Many doctors recommend that patients take a daily dose of aspirin to reduce their risk for a future heart attack or stroke. Now three new studies suggest taking the cheap powdery pill every day can also reduce a person's risk for cancer, or prevent the disease from getting worse in patients who already have it. The studies, all led by Professor Peter M. Rothwell, a professor of clinical neurology at the University of Oxford in the U.K. are published in the March 20 issue of The Lancet and The Lancet Oncology/Ryan Jaslow, CBS News. More here.
Question: Do you take an aspirin daily?
Miss Chugiak-Eagle River Debbe Ebben poses for a photo on Wednesday in Town Square Park in Anchorage, Alaska, as a moose lies near a tree in the background . Ebben, who will compete for the title of Miss Alaska in June, had her head shaved to raise money for the St. Baldrick's Foundation, which gives grants for child cancer research. (AP Photo/Dan Joling)
Question: Is there a cause that would prompt you to shave your head to raise money for?
Rocky Mountain Oysters have been on the menu at the Enaville Resort since the 1950's. Now, the dish, as well as the future of the Snakepit, are in jeopardy as owners Joe & Rose Mary Peak battle health issues. (SR photo: Kathy Plonka)
Joe Peak (pictured) remembers the first time he walked into the Snakepit. “The bar was three deep with loggers and miners,” Peak said. A jewel- bedecked, elaborately dressed woman tended the bar. Paintings and stuffed animals and Western memorabilia covered the walls and hung from the ceiling. Smoke thickened the air. It was January 1978. “It was surreal, it really was,” he said. “A pretty rowdy bunch.” Within weeks, he owned the place with a partner. Since then, Peak and his wife, Rose Mary, have kept the Snakepit, aka the Enaville Resort, open virtually every day but Thanksgiving and Christmas – a place for a meal, a drink (legal or otherwise), some gossip, a dish of complimentary huckleberry ice cream and a blast of wood-hewn “atmosphere”/Shawn Vestal, SR. More here.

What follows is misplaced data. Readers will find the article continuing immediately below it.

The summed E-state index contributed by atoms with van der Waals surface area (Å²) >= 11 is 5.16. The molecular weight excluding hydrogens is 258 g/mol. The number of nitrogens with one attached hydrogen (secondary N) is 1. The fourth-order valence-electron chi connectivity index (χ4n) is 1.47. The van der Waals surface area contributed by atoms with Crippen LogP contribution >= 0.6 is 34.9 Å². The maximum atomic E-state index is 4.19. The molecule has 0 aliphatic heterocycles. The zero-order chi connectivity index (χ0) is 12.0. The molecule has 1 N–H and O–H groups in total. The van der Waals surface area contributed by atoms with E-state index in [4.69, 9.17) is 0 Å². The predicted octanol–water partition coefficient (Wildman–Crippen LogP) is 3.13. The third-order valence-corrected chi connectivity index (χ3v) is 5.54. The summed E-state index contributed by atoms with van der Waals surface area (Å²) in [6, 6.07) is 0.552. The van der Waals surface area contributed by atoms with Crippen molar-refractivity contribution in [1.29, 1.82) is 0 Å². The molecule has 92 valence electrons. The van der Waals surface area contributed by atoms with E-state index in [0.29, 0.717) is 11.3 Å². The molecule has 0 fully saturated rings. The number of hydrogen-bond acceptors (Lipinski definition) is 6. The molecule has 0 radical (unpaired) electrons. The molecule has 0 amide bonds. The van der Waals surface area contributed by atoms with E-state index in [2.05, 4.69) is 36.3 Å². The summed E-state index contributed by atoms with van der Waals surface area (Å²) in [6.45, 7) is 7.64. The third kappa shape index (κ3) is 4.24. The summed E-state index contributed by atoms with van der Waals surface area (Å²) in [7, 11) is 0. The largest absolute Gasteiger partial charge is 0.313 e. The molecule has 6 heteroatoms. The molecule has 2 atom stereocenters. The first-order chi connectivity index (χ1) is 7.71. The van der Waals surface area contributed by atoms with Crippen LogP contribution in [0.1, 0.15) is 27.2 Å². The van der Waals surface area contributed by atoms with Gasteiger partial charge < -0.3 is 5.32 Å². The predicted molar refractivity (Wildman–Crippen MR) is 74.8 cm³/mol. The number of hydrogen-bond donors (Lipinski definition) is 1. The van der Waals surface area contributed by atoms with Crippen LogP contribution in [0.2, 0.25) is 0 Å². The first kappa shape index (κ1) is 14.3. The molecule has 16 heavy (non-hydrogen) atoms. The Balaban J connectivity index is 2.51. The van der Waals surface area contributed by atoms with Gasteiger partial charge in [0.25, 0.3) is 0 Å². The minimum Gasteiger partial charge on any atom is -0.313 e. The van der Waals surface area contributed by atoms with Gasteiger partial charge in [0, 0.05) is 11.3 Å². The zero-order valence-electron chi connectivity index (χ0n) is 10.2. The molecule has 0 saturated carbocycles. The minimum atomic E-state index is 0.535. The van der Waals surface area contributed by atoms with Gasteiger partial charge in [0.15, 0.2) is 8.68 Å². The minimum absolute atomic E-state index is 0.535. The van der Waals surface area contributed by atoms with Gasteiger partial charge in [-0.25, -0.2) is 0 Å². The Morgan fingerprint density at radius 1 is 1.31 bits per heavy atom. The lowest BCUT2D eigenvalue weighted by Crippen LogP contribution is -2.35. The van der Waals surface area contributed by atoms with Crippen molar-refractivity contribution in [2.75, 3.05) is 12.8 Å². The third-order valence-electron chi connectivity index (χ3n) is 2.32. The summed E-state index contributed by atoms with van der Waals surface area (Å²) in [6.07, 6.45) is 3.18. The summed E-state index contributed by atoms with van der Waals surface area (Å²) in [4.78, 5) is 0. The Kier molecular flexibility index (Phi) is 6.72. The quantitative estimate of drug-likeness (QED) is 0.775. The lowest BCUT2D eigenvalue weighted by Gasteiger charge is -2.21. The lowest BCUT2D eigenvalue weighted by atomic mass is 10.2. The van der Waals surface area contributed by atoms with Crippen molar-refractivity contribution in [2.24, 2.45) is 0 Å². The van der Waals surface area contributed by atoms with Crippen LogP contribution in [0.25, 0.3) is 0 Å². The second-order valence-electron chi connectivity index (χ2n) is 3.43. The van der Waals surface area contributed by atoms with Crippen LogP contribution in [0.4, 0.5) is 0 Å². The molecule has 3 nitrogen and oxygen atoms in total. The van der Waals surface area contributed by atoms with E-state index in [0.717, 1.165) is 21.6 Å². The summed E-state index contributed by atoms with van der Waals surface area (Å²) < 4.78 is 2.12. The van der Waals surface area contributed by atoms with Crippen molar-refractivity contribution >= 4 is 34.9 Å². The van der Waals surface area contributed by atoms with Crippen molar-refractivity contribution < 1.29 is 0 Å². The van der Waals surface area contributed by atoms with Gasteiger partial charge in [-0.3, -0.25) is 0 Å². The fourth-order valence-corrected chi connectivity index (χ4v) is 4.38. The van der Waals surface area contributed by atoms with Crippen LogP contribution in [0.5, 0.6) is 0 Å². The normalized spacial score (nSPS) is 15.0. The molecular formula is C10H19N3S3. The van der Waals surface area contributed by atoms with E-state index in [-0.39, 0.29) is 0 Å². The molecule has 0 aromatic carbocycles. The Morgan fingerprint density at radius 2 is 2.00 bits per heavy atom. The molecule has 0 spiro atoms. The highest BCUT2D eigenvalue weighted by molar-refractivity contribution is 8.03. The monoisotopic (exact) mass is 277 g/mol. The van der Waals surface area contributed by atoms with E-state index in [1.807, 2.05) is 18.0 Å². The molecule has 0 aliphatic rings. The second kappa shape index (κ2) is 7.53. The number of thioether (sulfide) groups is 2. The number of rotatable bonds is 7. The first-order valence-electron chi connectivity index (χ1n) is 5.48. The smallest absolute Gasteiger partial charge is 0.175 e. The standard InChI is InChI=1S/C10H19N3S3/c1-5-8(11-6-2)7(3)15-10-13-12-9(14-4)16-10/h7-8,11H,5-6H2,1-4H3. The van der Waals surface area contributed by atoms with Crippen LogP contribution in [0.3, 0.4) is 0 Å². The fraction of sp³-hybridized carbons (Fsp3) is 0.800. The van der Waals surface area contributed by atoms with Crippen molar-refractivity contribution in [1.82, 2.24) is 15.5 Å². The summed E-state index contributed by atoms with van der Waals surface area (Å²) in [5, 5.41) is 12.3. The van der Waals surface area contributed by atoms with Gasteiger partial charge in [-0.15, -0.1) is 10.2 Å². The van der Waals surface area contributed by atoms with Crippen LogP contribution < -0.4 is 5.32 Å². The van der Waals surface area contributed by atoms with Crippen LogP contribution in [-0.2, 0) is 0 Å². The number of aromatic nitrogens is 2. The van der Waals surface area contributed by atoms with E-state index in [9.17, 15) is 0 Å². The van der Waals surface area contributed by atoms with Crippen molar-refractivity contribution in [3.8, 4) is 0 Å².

- Pictorial tour of Enaville Resort/Kathy Plonka
Question: Have you ever eaten Rocky Mountain oysters?
The future of the historic Enaville Resort (also known as the Snakepit) is uncertain now that owners Joe and Mary Peak are both battling cancer. Visitors to the famed eatery/tavern found this message on a whiteboard under the word "CLOSED" printed in capital letters Friday: "Due to ongoing medical issues we will be closed for some projects. It has been our sincere pleasure to serve you since 1978 - 2 days closed each year! Stay in touch … Rose Mary & Joe need your support." In a Coeur d'Alene Press weekend story, Peak, who has operated the Enaville Resort with his wife since 1978, said he had a stem cell transplant in his battle with cancer and his wife is in Hospice care. He said quietly: "I don't know what we're going to do." The Shoshone News-Press is asking readers for testimonials for a special edition to be devoted to the Peaks. You can read a 1997 SR story by Bekka Rauve about them here. And see a 2007 video by Annie Bishop here.
Question: When did you last visit the Snakepit (Enaville Resort)?
In this Dec. 6 photo, Jenni Lake's son, Chad Michael Lake Wittman, drinks from a bottle at the family's home in Pocatello. Jenni Lake, who decided against treatment for tumors on her brain and spine so she could carry the baby, died of cancer on Nov. 21, 12 days after giving birth to Chad. (AP Photo/James B. Hale)